Mine countermeasures involve finding the mine, classifying it, and destroying it so that it is no longer a threat. Currently, AUVs are being used to survey the seabed to detect mines; however, classifying the mines and destroying them still rely to a great extent on expert divers, who are placed in harm’s way, and to ROVs, which are expensive if treated as an expendable device. AUVs have the potential to offer a safer, faster, and lower-cost solution for mine classification and disposal.
The Centre is working to transform the way mine countermeasures are conducted from a post-Cold War approach that focuses on post-operations clearance using surface ships to a quickly deployable, autonomous system that is scalable, cost effective, and minimizes risk to personnel. Recently, work at the Centre has focused on using AUVs for mine hunting, including developing techniques for handling the large data rates associated with modern high-resolution sonar and developing AUV systems that can make adjustments to pre-planned routes based on data that is gathered in situ. Now, the Centre’s emphasis is expanding from using AUVs in mine hunting to using AUVs in mine identification and mine disposal.
|Mine identification. Classifying mines once they are found has historically been a time-consuming, resource-intensive process. The goal of CMRE’s research is to determine the feasibility of using high-resolution sonar mounted on AUVs for mine “super classification.” Super classification simply means that an object is quickly classified with sufficient confidence to proceed to disposal. The task involves getting multiple images, or views, of the mine, fusing those images into a single image that can then be classified with high confidence using automated techniques.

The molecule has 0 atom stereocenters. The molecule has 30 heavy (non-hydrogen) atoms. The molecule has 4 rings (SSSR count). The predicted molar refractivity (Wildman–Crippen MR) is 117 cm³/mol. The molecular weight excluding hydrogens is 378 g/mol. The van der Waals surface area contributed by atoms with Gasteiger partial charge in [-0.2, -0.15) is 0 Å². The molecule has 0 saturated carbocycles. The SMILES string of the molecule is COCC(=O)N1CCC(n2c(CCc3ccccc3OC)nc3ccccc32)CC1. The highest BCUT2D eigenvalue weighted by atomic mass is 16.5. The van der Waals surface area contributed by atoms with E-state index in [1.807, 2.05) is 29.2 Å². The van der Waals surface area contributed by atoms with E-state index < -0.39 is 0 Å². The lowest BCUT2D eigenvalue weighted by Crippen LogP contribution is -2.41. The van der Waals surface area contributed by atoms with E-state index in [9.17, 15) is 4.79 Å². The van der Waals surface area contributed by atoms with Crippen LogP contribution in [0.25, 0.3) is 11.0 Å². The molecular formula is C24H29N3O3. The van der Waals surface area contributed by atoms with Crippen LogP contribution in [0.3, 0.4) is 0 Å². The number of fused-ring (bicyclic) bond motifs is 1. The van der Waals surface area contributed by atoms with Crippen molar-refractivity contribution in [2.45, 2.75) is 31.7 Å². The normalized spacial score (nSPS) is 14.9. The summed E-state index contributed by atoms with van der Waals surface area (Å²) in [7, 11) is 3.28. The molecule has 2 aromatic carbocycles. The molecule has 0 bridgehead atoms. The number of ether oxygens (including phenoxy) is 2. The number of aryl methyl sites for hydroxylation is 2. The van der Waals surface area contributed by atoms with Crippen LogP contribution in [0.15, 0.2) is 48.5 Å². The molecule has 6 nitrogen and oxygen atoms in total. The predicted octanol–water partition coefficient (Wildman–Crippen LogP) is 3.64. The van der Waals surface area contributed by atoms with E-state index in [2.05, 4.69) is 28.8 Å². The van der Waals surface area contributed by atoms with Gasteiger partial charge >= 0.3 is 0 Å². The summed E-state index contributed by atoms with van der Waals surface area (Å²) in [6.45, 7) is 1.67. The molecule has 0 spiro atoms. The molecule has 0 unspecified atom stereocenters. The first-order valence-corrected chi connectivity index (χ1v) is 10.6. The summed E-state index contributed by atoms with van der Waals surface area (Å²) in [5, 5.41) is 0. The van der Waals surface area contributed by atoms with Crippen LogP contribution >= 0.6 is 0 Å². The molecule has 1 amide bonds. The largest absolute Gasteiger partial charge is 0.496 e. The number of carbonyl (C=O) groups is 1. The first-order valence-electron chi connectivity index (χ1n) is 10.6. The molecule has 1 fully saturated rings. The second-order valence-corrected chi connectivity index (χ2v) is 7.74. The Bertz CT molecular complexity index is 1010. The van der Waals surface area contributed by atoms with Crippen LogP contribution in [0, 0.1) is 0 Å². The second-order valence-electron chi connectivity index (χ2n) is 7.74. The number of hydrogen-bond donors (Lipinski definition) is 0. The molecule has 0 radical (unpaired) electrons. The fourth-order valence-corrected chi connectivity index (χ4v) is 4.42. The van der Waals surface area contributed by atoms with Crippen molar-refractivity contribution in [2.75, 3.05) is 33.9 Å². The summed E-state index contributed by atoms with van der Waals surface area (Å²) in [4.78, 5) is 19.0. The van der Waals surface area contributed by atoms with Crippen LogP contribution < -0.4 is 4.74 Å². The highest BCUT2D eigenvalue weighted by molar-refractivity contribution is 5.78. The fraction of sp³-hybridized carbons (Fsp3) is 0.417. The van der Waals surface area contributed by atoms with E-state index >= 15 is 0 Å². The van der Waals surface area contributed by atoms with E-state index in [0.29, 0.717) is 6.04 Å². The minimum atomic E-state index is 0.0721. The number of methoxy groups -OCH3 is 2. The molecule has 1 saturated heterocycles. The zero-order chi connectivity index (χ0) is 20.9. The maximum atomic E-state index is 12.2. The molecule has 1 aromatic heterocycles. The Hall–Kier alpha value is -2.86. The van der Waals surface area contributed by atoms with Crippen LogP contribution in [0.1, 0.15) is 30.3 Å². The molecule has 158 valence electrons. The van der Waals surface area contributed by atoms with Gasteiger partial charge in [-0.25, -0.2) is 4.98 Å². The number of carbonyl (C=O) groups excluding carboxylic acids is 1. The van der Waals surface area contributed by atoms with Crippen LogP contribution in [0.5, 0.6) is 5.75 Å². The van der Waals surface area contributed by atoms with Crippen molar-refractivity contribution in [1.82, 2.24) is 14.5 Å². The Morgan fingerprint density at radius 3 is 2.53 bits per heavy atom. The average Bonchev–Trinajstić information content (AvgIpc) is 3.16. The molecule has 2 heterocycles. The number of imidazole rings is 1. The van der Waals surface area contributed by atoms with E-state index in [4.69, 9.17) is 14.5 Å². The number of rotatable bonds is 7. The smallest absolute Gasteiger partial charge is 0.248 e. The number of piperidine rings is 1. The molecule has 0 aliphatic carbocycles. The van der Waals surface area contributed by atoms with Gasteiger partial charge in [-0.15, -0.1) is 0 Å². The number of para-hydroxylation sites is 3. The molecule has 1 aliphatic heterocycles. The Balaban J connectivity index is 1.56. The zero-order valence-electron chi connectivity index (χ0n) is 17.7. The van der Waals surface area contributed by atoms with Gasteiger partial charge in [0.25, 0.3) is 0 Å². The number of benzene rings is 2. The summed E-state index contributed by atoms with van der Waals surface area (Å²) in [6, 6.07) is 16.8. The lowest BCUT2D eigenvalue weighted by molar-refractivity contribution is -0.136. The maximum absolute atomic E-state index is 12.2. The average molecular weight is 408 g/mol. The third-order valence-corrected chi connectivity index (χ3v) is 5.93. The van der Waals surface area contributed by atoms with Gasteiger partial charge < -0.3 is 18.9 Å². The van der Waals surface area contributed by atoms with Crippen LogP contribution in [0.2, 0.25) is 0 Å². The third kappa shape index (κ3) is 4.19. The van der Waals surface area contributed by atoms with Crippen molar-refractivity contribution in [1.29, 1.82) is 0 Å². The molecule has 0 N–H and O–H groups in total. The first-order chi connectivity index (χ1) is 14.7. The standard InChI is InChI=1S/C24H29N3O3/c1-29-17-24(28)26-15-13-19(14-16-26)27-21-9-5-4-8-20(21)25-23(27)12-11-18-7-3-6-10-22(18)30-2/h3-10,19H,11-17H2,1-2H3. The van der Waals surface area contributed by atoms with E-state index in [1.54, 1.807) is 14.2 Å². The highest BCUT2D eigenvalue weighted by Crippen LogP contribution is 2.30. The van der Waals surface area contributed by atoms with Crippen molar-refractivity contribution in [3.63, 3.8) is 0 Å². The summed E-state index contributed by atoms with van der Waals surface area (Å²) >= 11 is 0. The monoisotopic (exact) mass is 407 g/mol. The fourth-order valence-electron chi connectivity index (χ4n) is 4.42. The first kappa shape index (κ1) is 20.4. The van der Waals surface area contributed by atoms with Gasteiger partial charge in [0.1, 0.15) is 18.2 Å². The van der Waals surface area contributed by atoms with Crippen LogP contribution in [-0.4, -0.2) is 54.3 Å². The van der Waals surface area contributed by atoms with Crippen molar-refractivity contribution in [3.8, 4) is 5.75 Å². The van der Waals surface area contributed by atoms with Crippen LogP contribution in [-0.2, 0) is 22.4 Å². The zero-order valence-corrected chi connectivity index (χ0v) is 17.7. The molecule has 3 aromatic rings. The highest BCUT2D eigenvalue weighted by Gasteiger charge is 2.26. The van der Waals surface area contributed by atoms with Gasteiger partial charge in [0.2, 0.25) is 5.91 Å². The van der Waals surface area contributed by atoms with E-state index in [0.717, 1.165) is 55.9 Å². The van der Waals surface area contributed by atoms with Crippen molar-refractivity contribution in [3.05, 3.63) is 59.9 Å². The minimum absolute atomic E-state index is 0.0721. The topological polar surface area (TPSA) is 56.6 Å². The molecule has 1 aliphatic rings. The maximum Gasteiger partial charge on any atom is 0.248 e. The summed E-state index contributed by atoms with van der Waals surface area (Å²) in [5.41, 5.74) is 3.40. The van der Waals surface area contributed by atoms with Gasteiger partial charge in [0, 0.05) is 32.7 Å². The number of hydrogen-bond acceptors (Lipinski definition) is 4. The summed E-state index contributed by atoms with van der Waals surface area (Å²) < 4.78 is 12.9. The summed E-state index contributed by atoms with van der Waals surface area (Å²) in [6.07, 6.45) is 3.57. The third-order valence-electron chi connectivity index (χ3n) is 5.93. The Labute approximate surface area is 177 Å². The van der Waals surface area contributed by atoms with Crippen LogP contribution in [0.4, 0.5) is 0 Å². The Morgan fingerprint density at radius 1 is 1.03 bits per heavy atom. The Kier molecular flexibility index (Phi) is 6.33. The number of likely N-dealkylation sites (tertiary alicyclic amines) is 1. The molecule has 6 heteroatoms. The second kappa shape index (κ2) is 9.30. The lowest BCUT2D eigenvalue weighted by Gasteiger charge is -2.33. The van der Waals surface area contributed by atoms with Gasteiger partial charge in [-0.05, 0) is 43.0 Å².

Mine disposal. The emphasis in this area is on finding an autonomous and cost-effective solution. Currently, mine detonation weapons (MDWs) are typically guided to the mine by an ROV, which is often treated as being expendable despite its high cost. Self-guided MDWs exist, but they are even more costly. Emphasis is being placed on a stripped down, inexpensive MDW design that minimizes the number of sensors and processors on board while relying as much as possible on external support for guidance and control. A variety of options are being explored for transporting the MDW including AUVs, autonomous surface vehicles (ASVs), and airborne platforms (naval helicopters or unmanned air vehicles).